It was brilliant to see 250,000 “normal” people across Germany hitting the streets to protest against nuclear power and especially against the Merkel government’s hypocritical stance on nuclear power. Within weeks of the beginning of the Japanese disaster, they flipped the switch on Germany’s seven oldest reactors. And the lights didn’t go out. It’s supposed to be a three month moratorium: a partial reversal on Merkel’s reversal of the Schröder government’s decision to completely phase out nuke plants. It smacked of opportunism prior to to the Baden-Württemberg state elections on Sunday. And guess what? Her trick didn’t work. Her party, the CDU, suffered heavy losses and has to hand power to the Greens, of all people, after six decades at the top.
The thing is: if you ask all those who voted Green on Sunday and the people who demonstrated on Saturday where their electricity comes from, they’d probably say “dunno”, of, if they live in Berlin, Vattenfall – this company owned by the Swedish state acquired Berlin’s power utility Bewag in 2003. Vattenfall runs two nuclear power stations in western Germany and came under massive criticism for failing to report minor safety incidents in a timely manner in 2006. By the end of 2007, the utility had lost 200,000 customers as a result.
As we reported in 2010, Vattenfall’s heavy reliance on dirty-burning Braunkohle (lignite) means its carbon footprint is pretty dismal. Any way you look at it, there are plenty of reasons to switch electricity providers.
The German electricity market was liberalised in 1998 and now there is a bewildering selection of companies offering Ökostrom with hundreds of different Tarife and “energy mixes” i.e. the breakdown of how their electricity is produced (solar, wind, hydro, biomass, etc.)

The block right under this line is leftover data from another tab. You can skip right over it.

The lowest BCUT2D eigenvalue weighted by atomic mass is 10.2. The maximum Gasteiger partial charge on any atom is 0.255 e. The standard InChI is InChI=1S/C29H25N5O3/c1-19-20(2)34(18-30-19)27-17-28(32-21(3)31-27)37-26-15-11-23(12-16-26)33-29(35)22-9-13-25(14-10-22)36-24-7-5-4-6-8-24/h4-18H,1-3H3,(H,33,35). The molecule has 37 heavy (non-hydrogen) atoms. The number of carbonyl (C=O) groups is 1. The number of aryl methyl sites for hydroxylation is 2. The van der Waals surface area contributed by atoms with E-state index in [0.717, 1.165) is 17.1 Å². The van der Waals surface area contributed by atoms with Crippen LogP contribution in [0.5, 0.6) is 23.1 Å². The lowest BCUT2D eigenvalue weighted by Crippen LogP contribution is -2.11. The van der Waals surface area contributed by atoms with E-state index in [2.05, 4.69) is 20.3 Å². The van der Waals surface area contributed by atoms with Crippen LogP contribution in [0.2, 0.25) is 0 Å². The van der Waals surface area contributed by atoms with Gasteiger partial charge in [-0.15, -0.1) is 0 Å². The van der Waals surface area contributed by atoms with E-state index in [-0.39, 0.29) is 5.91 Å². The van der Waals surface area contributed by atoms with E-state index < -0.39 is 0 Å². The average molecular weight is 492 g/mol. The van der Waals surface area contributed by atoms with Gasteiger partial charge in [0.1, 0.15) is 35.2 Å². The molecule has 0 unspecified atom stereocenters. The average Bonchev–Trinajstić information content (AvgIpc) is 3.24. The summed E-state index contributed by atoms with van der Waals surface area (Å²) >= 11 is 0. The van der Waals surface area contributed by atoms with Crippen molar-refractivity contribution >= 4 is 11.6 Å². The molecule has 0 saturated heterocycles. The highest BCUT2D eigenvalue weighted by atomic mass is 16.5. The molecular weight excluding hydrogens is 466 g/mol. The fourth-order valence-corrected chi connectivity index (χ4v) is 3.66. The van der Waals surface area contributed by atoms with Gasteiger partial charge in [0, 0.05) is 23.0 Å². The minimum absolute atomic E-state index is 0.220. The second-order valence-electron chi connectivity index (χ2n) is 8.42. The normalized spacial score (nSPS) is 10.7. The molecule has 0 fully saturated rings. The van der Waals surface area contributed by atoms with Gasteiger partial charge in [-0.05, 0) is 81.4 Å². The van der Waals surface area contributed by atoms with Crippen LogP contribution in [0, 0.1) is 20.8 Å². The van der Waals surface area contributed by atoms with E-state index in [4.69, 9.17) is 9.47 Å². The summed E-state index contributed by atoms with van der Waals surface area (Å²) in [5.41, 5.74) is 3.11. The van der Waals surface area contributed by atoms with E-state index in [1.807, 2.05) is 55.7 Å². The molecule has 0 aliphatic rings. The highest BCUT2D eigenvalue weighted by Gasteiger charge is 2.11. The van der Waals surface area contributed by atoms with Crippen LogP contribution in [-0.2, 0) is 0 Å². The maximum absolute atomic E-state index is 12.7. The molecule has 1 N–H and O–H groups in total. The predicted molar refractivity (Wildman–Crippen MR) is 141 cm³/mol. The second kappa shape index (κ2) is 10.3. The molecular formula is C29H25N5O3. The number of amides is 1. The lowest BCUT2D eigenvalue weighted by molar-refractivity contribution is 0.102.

There are a number of comparison shopping websites such as this one. Often an eco power-provider is far cheaper (several hundred euros a year even) than even the basic Vattenfall price model. But beware: the very cheapest ones have some pretty customer-unfriendly small-print, such as one-year upfront payments, minimum two-year contract and so on. So, it’s not advisable to go for the cheapest of the cheap. And, again, read the small print!
Vattenfall itself offers a nuclear-free, renewable Tarif, but what’s the point of giving more profits to such a company? The EXBERLINER office runs on all-renewable Lichtblick electricity – not the cheapest, and a little heavy on feel-good branding for the Prenzl’Berg Bionade-crowd. But, what the hell. It’s only a few euros more expensive than Vattenfall.
So how do you actually switch? Here’s a very detailed description (in German) and a downloadable contract termination form you can fill out and send to Vattenfall. At the same time you need to sign up at your new provider – then the two companies basically sort out the rest amongst themselves.
It’s a bit of pain – all those German forms and stuff. But switching is a tiny step you can take toward a no-nuke, low-carbon future.
I’d be interested in hearing your tips and experiences. Of if you have any questions, leave ’em in the comments.